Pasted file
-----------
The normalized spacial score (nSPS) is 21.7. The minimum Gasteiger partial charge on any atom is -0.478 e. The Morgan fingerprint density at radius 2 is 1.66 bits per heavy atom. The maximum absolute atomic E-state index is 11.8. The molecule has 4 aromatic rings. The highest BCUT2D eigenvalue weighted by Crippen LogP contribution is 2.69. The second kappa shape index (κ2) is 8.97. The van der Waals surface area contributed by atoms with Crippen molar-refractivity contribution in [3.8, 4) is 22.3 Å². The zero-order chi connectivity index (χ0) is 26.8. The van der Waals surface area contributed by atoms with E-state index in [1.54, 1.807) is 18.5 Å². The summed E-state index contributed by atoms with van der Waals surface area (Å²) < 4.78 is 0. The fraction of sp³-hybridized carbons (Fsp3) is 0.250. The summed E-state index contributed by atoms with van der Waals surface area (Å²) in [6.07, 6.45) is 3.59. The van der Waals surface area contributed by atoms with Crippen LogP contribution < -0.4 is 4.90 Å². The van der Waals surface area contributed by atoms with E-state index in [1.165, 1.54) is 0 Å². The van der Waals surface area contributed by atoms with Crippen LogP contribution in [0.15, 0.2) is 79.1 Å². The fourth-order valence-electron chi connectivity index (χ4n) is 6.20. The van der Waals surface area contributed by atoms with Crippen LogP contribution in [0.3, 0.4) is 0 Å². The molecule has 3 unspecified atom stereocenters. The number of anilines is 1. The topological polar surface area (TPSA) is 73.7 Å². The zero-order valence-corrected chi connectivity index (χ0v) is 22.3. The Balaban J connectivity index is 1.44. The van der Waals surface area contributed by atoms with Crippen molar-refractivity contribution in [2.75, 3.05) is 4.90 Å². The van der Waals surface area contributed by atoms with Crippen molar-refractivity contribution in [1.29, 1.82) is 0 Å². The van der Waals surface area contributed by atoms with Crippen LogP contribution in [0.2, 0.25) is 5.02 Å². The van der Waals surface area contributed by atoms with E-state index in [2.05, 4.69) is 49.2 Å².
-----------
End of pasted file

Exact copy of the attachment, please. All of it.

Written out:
The normalized spacial score (nSPS) is 21.7. The minimum Gasteiger partial charge on any atom is -0.478 e. The Morgan fingerprint density at radius 2 is 1.66 bits per heavy atom. The maximum absolute atomic E-state index is 11.8. The molecule has 4 aromatic rings. The highest BCUT2D eigenvalue weighted by Crippen LogP contribution is 2.69. The second kappa shape index (κ2) is 8.97. The van der Waals surface area contributed by atoms with Crippen molar-refractivity contribution in [3.8, 4) is 22.3 Å². The zero-order chi connectivity index (χ0) is 26.8. The van der Waals surface area contributed by atoms with E-state index in [1.54, 1.807) is 18.5 Å². The summed E-state index contributed by atoms with van der Waals surface area (Å²) < 4.78 is 0. The fraction of sp³-hybridized carbons (Fsp3) is 0.250. The summed E-state index contributed by atoms with van der Waals surface area (Å²) in [6.07, 6.45) is 3.59. The van der Waals surface area contributed by atoms with Crippen LogP contribution < -0.4 is 4.90 Å². The van der Waals surface area contributed by atoms with E-state index in [1.165, 1.54) is 0 Å². The van der Waals surface area contributed by atoms with Crippen LogP contribution in [0.15, 0.2) is 79.1 Å². The fourth-order valence-electron chi connectivity index (χ4n) is 6.20. The van der Waals surface area contributed by atoms with Crippen LogP contribution in [0.3, 0.4) is 0 Å². The molecule has 3 unspecified atom stereocenters. The number of anilines is 1. The topological polar surface area (TPSA) is 73.7 Å². The zero-order valence-corrected chi connectivity index (χ0v) is 22.3. The Balaban J connectivity index is 1.44. The van der Waals surface area contributed by atoms with Crippen molar-refractivity contribution in [2.75, 3.05) is 4.90 Å². The van der Waals surface area contributed by atoms with Crippen molar-refractivity contribution in [1.29, 1.82) is 0 Å². The van der Waals surface area contributed by atoms with Crippen LogP contribution in [0.2, 0.25) is 5.02 Å². The van der Waals surface area contributed by atoms with E-state index in [2.05, 4.69) is 49.2 Å².